This quippish remark was made recently by a friend of mine. This might become an enduring repeat for me as an example of a false dichotomy in the creation-evolution controversy.
True or False: This is the day that evolved from slime; we will be bitter and
waste our time.
Let me start off by attempting to interpret what this pseudo-aphorism is trying to relay. The reference to slime is apparently an allusion to the unscientific concept of “primordial slime” or the so-called “pre-biotic soup” of amino acids in which life supposedly found its inception. Hence, “slime” is a synecdoche for evolution. As such, “slime” suggests “molecules to man” evolution from the most “simple” to the emergent complexity that we call humanity today.
The references to bitterness and time wasting is apparently then correlated with the theory of evolution. The author is hence positing that acceptance of the theory of evolution leads to bitterness and time wasting. The structure of this pseudo-aphorism is derived from Psalm 118: “This is the day that the Lord has made, let us rejoice and be glad in it.” This restating of Psalm 118 around the theory of evolution makes the suggestion that belief in creation versus acceptance of the theory of evolution results in lack of industry (time wasting) and bitterness. The implicit message of this quip is hence: If one accepts creation (“This is the day that the Lord has made”), then one is motivated not to be bitter or wasteful of time where one who accepts evolution “from slime” one is more likely to be bitter and wasteful of time.
Bitterness and lack of industry (wasting time) do not correlate with acceptance of methodological naturalism and the theory of evolution. Industry, as the opposite of time wasting, correlates with a number of variables including early childhood experiences, education, and a sense of ownership. There is an undeniable correlation between the degree of education one has and the likelihood that one will accept the theory of evolution. There is a similar correlation between education and industry. So, instead of there being a negative correlation between industriousness and accepting the theory of evolution, the correlation is in the reverse: acceptance of evolution correlates with higher levels of industriousness.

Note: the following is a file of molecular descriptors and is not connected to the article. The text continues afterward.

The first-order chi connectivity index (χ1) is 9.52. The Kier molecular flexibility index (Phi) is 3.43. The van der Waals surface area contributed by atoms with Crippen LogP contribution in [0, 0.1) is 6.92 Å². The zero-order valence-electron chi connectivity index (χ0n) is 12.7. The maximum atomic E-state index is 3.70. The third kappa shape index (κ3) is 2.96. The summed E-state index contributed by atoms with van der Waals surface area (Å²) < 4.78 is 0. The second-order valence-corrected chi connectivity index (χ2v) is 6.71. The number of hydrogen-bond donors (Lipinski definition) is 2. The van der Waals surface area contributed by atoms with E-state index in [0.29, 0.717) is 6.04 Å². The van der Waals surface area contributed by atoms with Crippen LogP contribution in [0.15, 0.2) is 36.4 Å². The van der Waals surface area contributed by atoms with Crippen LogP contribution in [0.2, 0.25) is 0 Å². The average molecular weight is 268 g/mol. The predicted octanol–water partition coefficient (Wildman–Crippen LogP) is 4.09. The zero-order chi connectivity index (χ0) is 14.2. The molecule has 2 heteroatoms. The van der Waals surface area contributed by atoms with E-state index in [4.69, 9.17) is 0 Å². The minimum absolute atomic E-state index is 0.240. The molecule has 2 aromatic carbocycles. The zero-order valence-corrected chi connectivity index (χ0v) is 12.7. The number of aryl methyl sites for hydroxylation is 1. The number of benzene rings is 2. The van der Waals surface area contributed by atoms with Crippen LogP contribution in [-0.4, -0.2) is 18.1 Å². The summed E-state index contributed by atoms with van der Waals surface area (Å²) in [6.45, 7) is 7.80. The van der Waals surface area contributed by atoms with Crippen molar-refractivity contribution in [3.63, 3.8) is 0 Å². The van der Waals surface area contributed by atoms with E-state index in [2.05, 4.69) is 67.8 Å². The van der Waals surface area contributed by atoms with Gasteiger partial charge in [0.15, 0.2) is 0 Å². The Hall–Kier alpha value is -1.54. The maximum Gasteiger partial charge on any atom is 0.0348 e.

Now, as far as bitterness goes, we all know that there are bitter peoples in every political and religious group. For myself, I often feel bitter toward fundamentalist Christians not because of evolution but because of the socially-constructed false realities that they brainwashed me with. And, most of the bitter people I have known in my life have been political conservatives and fundamentalists.
Another dichotomy worth noting is that the theory of evolution is not opposed to the belief that God is the creator. One can accept evolution and believe that God providentially guided or set in place the process of evolution. If one wants to set aside science and methodological naturalism and allow for miracles, one can suppose, as the Old-Earth Creationists do, that God may have even intervened in the process with varying frequency.
The dichotomies of the initially-stated quip are hence shown to be false. If anything, the lack of education among many fundamentalists should be noted. Most of the people on welfare in America, I would venture to guess, reject evolution and accept conservative models of creationism.
So, as an alternative, I might state the following:
This is the moment that is shared, it’s in our hands to make it squared.Feel free to offer your own alternatives.